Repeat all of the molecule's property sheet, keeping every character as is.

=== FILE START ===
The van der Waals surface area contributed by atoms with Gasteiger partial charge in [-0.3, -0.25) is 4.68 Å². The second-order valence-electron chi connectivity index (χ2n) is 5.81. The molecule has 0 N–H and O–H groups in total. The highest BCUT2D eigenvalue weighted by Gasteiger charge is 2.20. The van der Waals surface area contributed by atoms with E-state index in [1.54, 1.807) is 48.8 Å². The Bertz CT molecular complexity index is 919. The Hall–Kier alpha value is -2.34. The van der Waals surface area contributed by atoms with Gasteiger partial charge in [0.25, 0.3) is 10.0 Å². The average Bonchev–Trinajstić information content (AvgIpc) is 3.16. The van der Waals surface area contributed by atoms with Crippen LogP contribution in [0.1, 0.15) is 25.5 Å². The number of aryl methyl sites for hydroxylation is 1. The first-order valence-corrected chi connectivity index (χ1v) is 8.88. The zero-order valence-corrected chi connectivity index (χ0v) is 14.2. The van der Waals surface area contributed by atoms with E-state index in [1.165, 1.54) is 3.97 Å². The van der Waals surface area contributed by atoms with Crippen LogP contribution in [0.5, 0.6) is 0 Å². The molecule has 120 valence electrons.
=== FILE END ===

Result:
The van der Waals surface area contributed by atoms with Gasteiger partial charge in [-0.3, -0.25) is 4.68 Å². The second-order valence-electron chi connectivity index (χ2n) is 5.81. The molecule has 0 N–H and O–H groups in total. The highest BCUT2D eigenvalue weighted by Gasteiger charge is 2.20. The van der Waals surface area contributed by atoms with E-state index in [1.54, 1.807) is 48.8 Å². The Bertz CT molecular complexity index is 919. The Hall–Kier alpha value is -2.34. The van der Waals surface area contributed by atoms with Gasteiger partial charge in [0.25, 0.3) is 10.0 Å². The average Bonchev–Trinajstić information content (AvgIpc) is 3.16. The van der Waals surface area contributed by atoms with Crippen LogP contribution in [0.1, 0.15) is 25.5 Å². The number of aryl methyl sites for hydroxylation is 1. The first-order valence-corrected chi connectivity index (χ1v) is 8.88. The zero-order valence-corrected chi connectivity index (χ0v) is 14.2. The van der Waals surface area contributed by atoms with E-state index in [1.165, 1.54) is 3.97 Å². The van der Waals surface area contributed by atoms with Crippen LogP contribution in [0.5, 0.6) is 0 Å². The molecule has 120 valence electrons.